7 shoot days in 7 cities. We got the scoop from lifestyle photographer duo Shaughn and John on their journey across the country for Topo Chico during COVID.


SternRep: Which cities? 

Shaughn + John: Los Angeles, San Diego, New York, Boston, Atlanta, Miami, and Denver.


SR: How many final images? 

S+J: 15 Final Images per restaurant plus Gifs and Video.


SR: How many final videos? Did you edit the videos at all? Which one of you shot the video? Did you shoot video and stills at the same time? Do you have a normal routine for how you do both in one shoot? 

S+J: We shot a lot of video at each restaurant.  Since this was going to be for social media, we created a special rig for the camera to be set up vertically with microphone.  The final video was edited by the agency Haymakr.  We often tried to shoot photo and video separately, but with such a large shot list we ultimately split off from time to time in order to get photo and video of different moments around the kitchen and restaurant.  Our workflow for doing photo and video is really dependent on the project.  We both feel comfortable doing either photo or video, so if we need to split up we make the decision on the fly.  In a perfect world we have the time to focus our energy one on or the other, but part of the power of having a team is the ability to split up and cover both when the job calls for it.


SR: Did Covid affect this filming at all?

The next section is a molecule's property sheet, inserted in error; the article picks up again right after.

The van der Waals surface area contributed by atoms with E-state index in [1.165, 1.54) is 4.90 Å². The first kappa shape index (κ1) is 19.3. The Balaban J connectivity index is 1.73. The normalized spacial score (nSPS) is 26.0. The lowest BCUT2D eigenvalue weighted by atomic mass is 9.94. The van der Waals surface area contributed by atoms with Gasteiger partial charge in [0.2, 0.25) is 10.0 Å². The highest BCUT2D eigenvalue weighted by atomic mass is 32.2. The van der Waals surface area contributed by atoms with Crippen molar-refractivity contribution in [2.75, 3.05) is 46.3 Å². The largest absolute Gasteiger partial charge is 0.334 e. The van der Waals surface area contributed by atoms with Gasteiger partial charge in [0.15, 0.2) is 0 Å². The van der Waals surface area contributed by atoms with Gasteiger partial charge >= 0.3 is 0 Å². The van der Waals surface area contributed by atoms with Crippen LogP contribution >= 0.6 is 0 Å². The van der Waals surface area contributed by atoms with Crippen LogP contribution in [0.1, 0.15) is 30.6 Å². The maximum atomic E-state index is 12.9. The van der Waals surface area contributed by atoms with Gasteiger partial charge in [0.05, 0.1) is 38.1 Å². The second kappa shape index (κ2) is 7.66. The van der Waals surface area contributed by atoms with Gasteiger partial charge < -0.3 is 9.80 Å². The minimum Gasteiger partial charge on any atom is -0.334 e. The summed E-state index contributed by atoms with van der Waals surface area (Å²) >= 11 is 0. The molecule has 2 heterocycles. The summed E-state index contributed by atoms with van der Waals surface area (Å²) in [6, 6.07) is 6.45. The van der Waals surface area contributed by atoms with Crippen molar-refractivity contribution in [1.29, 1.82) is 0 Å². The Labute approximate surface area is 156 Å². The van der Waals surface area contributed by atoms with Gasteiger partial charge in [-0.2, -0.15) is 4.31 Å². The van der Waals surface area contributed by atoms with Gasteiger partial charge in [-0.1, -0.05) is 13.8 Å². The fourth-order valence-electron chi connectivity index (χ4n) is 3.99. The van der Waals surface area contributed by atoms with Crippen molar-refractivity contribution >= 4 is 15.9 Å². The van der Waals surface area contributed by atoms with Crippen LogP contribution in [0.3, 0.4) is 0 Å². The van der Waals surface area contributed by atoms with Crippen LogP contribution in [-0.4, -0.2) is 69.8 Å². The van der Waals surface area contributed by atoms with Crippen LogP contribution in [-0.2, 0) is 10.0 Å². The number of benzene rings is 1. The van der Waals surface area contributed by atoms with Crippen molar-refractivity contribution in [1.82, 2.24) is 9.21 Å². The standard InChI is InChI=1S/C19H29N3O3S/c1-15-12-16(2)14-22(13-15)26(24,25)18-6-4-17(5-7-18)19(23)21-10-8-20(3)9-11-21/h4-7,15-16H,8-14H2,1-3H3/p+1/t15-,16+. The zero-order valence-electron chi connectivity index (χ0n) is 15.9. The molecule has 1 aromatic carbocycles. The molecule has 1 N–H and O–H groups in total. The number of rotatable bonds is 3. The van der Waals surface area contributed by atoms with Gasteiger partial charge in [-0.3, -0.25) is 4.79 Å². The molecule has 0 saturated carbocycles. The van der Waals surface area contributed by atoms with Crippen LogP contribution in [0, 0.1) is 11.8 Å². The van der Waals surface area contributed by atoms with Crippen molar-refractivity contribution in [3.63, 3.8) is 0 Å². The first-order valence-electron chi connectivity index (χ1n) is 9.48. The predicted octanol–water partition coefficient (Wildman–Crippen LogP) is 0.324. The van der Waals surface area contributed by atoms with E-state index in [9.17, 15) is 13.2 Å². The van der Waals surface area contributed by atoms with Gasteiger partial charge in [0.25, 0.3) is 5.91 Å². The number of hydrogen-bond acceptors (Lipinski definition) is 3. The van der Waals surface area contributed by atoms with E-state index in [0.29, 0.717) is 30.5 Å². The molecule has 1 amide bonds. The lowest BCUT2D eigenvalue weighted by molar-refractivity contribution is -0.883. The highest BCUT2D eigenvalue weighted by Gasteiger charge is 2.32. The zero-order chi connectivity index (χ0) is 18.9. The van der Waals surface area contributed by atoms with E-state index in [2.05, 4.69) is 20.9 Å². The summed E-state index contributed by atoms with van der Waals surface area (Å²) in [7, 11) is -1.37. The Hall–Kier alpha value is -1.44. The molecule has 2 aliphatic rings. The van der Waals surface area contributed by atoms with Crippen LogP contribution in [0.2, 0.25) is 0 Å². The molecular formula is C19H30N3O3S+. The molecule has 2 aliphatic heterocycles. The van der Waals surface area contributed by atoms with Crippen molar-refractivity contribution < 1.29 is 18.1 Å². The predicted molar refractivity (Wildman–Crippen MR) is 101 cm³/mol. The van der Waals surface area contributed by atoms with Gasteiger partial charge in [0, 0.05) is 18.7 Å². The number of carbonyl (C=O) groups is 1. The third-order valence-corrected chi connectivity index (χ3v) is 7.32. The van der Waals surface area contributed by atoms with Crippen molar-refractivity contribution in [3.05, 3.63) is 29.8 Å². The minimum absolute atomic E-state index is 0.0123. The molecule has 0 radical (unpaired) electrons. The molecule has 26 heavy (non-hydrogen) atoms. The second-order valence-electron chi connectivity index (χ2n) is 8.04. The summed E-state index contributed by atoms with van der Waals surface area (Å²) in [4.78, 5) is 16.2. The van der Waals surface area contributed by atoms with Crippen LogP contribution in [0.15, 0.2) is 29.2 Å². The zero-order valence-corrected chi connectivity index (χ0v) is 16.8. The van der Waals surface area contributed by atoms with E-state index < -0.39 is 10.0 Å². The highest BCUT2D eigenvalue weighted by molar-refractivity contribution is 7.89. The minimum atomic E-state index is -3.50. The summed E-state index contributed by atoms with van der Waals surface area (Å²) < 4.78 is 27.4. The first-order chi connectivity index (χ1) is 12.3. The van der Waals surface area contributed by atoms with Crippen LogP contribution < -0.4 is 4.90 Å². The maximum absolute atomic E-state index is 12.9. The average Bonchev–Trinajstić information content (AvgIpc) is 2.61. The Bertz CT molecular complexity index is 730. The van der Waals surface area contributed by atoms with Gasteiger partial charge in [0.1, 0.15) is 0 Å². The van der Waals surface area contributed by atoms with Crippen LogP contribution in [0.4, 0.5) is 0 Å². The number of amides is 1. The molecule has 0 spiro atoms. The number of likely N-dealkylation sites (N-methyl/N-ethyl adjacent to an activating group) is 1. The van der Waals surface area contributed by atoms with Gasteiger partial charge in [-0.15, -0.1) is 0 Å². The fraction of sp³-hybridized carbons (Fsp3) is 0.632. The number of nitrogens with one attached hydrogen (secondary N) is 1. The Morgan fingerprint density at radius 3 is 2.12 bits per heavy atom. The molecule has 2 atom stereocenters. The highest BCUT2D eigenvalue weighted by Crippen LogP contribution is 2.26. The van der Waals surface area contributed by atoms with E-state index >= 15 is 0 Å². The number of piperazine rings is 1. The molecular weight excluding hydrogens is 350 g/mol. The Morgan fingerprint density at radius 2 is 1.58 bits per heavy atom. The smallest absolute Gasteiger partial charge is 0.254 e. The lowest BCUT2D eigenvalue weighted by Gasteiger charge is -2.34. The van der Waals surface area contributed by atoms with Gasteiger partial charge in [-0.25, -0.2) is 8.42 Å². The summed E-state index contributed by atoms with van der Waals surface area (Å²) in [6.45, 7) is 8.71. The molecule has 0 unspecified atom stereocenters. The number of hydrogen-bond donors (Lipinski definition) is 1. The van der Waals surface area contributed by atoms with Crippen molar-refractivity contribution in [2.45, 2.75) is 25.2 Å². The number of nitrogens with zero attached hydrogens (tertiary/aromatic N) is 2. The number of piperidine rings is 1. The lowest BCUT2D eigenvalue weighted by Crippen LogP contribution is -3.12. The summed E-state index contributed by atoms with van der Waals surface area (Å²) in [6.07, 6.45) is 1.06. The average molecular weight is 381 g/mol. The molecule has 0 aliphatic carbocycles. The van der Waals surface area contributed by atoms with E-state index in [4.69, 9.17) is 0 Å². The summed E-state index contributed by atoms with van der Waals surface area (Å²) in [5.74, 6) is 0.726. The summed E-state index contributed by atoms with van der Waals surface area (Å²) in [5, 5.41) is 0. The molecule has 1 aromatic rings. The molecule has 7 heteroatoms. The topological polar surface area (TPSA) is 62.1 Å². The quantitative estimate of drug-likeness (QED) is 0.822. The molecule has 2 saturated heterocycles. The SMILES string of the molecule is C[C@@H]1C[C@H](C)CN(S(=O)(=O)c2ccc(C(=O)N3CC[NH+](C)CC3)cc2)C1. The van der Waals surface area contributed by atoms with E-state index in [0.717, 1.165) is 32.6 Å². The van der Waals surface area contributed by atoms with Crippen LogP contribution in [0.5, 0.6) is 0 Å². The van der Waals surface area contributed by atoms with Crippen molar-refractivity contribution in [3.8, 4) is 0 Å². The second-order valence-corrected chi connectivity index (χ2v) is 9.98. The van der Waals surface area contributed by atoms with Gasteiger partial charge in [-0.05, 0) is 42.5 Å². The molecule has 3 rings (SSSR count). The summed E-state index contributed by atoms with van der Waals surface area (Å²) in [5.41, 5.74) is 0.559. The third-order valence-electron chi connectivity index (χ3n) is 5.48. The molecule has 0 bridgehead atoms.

S+J: Covid definitely affected the project.  For one the agency was unable to travel with us.  Thus, we had to set up a zoom link for the agency to follow along remotely.  Also, the project was meant to show life beyond covid, and thus we had to work with the staff at each restaurant to maneuver around covid protocols….i..e Masks, social distancing, crew size, etc.


SR: Which are your favorite images and why? 

S+J: We love so many photos, but the food still lives are probably our favorite.  We are not known for our still life work, but love doing them.  We love to nerd out on all the minute details like lighting and design of the frame.  It is a slower process than our documentary style work, but we love it all the same.


SR: Is there something you each learned during this shoot?

S+J: I think the thing that came up over and over was to never assume anything.  There were a lot of moving parts to the project and it was easy to think that everything would be perfectly in place.  However, as usual we had to be diligent to think ahead and pre-vision any things that might not be perfectly set up.  Once such challenge were keeping the bottle looking good.  For all hero photos, the bottles had to be cleaned of any distracting smudges or labels.  Therefore before each shoot we would go to the restaurant and clean the bottles thoroughly.  Also, per the clients request, the bottles needed to look like they just came out of the refrigerator.  This meant that we had to make sure the bottles were all in a very cold location the night before so that during the shoot they would have perfect perspiration.  When the restaurants could not accommodate the space we would go to a CVS and buy a cooler, fill it with ice, and freeze the bottles ourselves. 

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See more of Shaughn and John's work at www.shaughnandjohn.com

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